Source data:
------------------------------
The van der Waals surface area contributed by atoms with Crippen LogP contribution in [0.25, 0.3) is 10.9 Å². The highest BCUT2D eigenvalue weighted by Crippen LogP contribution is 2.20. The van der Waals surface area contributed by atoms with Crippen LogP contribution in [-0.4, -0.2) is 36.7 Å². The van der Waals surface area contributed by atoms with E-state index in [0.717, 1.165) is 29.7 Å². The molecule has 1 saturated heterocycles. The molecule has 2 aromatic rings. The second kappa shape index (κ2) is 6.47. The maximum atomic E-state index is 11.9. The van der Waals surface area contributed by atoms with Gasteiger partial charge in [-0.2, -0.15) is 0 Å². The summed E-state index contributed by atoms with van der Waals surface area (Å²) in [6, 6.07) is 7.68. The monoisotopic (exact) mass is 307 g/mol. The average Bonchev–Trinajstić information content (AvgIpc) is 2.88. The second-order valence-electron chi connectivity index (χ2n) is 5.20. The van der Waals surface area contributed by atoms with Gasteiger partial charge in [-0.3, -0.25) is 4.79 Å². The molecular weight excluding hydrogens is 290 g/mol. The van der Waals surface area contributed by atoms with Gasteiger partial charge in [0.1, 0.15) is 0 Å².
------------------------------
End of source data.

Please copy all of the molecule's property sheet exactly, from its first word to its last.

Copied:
The van der Waals surface area contributed by atoms with Crippen LogP contribution in [0.25, 0.3) is 10.9 Å². The highest BCUT2D eigenvalue weighted by Crippen LogP contribution is 2.20. The van der Waals surface area contributed by atoms with Crippen LogP contribution in [-0.4, -0.2) is 36.7 Å². The van der Waals surface area contributed by atoms with E-state index in [0.717, 1.165) is 29.7 Å². The molecule has 1 saturated heterocycles. The molecule has 2 aromatic rings. The second kappa shape index (κ2) is 6.47. The maximum atomic E-state index is 11.9. The van der Waals surface area contributed by atoms with Gasteiger partial charge in [-0.2, -0.15) is 0 Å². The summed E-state index contributed by atoms with van der Waals surface area (Å²) in [6, 6.07) is 7.68. The monoisotopic (exact) mass is 307 g/mol. The average Bonchev–Trinajstić information content (AvgIpc) is 2.88. The second-order valence-electron chi connectivity index (χ2n) is 5.20. The van der Waals surface area contributed by atoms with Gasteiger partial charge in [-0.3, -0.25) is 4.79 Å². The molecular weight excluding hydrogens is 290 g/mol. The van der Waals surface area contributed by atoms with Gasteiger partial charge in [0.1, 0.15) is 0 Å².